The Curious Hate of Nail Yakupov

 

Each year, over 700 hockey players don the jersey of one of the 30 National Hockey League teams. Once they pull the sweater over their heads, they become a part of that team. Their nameplate still sits on the back, but what truly matters is truly the name on the front. Zach Parise is not the superstar signing when he scores, he is just a member of the Minnesota Wild. Jordan Staal is not the multi-millionaire when he kills penalties, he is just a member of the Carolina Hurricanes working towards the common goal of winning the game. Rick Nash is just a New York Ranger, John Carlson a Capital, Blake Wheeler a Jet. Nail Yakupov is a Russian.

Nail Yakupov

Nail Yakupov (Charles LeClaire-USA TODAY Sports)

Yakupov, the highly-touted winger from Nizhnekamsk, Russia, hardly had the untraditional route to the big leagues. He opted to leave his home country and play for the Sarnia Sting at the age of 18. In just 2 years, Yakupov scored 80 goals and 170 points in just 103 games, a staggering average of 1.65 points per game. He made Sportscentre highlight reels game in and game out, and was considered the best draft-eligible player in 2012 by almost every scout. And despite the creation of a decision that nobody believed was any decision at all, the Edmonton Oilers left Ryan Murray on the board and selected Nail with the first overall pick. Yakupov, the first Russian drafted in the top five since 2004, was ready to take over the league with his competitive nature and undisputed talent.

But immediately the ignorant narrative began. Many believed that Yakupov was a potential flight risk, bound to bolt for the KHL once he was presented with a large enough contract. This claim was made despite no evidence supporting Nail would do such a thing, considering that he moved to Sarnia at a young age to help make his NHL dream a possibility. Questions emerged about his ability to fit in with the team, and his ability to be a team player. The rhetoric ramped up again at the World Junior Hockey Championships, where media availability to all Russian players was severed by the coaches. Yakupov, the 19 year old with a constant smile on his face and yet to step on the ice with an NHL team, was now labeled as the media-hating outsider that better straighten up and fly right if he wanted to hang in the league. When the league finally resumed play in early January, the media he talked to and his work ethic at practice could not remove what was already forcibly put upon him: Nail Yakupov was enigmatic, and there’s nothing he could do to release himself of that title.

The climax of hate and anger started shortly into the young forward’s career, following an exuberant celebration after Yakupov scored late in the 3rd period to tie the game against the Kings.

The goal itself was magnificent, a rare combination of positioning, skill, and a bit of luck. The celebration, while a tad excessive perhaps, was nothing too obscure. It was no different than with P.K Subban or Milan Hejduk, both of which were celebrations in regular season games. Especially evident with Subban’s goal, the emotions of the game of hockey can overtake a person’s rational mind sometimes, causing them to be somewhat extravagant and excessive in their celebrations occasionally. But no teammates wanted to shun him afterwards, and the Los Angeles Kings were not embarrassed because of the celebration either, despite what some media members have said without any specific sources to credit in their responses.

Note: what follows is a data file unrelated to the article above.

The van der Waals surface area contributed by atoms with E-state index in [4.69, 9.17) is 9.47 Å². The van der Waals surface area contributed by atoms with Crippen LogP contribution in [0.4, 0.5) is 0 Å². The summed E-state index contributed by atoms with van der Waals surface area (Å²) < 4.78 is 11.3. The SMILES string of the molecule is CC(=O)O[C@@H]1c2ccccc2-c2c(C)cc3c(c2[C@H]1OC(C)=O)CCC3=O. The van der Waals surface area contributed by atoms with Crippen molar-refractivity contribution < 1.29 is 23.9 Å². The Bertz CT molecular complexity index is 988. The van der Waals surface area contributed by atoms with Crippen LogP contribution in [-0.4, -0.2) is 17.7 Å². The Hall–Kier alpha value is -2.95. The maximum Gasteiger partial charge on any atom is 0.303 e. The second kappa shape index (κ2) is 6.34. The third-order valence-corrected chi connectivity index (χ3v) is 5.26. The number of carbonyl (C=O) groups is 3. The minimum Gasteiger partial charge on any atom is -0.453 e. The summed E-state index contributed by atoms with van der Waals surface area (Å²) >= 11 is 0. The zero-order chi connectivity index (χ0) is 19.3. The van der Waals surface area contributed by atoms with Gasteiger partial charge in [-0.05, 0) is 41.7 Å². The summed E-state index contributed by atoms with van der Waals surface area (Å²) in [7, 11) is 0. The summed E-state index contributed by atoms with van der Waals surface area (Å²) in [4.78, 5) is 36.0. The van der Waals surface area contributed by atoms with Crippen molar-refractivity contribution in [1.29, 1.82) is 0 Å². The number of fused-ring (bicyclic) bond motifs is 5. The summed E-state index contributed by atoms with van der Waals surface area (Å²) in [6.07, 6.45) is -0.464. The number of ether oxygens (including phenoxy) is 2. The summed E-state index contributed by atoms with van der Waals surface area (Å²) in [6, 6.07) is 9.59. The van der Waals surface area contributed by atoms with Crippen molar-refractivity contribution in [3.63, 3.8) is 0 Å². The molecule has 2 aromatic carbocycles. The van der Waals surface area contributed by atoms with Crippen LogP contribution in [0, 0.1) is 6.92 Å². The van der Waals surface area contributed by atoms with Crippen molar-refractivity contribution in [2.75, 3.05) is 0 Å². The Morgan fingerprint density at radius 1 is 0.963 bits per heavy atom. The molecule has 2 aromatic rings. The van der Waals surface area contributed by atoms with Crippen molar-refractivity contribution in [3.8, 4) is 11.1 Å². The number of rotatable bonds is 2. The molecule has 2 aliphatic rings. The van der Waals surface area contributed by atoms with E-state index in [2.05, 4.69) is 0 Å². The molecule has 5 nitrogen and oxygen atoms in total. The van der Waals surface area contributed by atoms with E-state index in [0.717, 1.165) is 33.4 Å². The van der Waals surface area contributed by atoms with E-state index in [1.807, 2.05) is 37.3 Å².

Most, if not all, of this hatred against Yakupov can be attributed to the market he plays in and he’s Russian. Edmonton is a team in a relatively small market that is beyond passionate about hockey. The Oilers have created a brass that has provided them enough talent to be contenders very soon, with Yakupov considered to be one of the final pieces of the puzzle. With such pressure on him, any little thing the Russian does that could be considered “unorthodox” is subject to every man, woman, and child’s opinion. This is put along with the fact that he is Russian, and therefore different. And when something is different it is hard to adjust. All of Edmonton’s heroes have been skilled, talented, winners, and not Russian. A sense of xenophobia is still existent, whether it be from the heated rivalry of the cold war or simply that they are “invading Canada’s game”. Regardless, it subjects Yakupov to criticism to anything he does that is even close to out of line.

Yakupov never grew up in the backwoods of Saskatoon, skating on the rink his dad made with his bare hands. He never played in the GTHL, driving early Saturday mornings to Whitby to play in a tournament. He also can’t speak perfect English, stumbling over words that he sometimes doesn’t know. However, there is nothing wrong with that. Yakupov is a young, respectful, and most importantly talented player that will be a star in the NHL. He will score numerous goals and be a part of a lot of big plays. Nail Yakupov will be a core piece of the Edmonton Oilers, assuming he is not run out of town for being slightly different. Edmonton, and the rest of the hockey world, better soon adjust to Yakupov being an energetic Russian or they might risk losing him forever, as nobody wants to stay where they don’t feel wanted.

Tyler Kerdman

Tyler Kerdman

Born and Raised in Toronto, I am a die-hard Maple Leafs' fan. Hockey's been a part of my life since birth, and it's my ultimate passion. A contributor at Dobberhockey, I started writing for "The Hockey Writers" in February of 2012. "The Week that Was" will be released on a weekly basis. I can be reached on twitter @T_Kerdman
Tyler Kerdman

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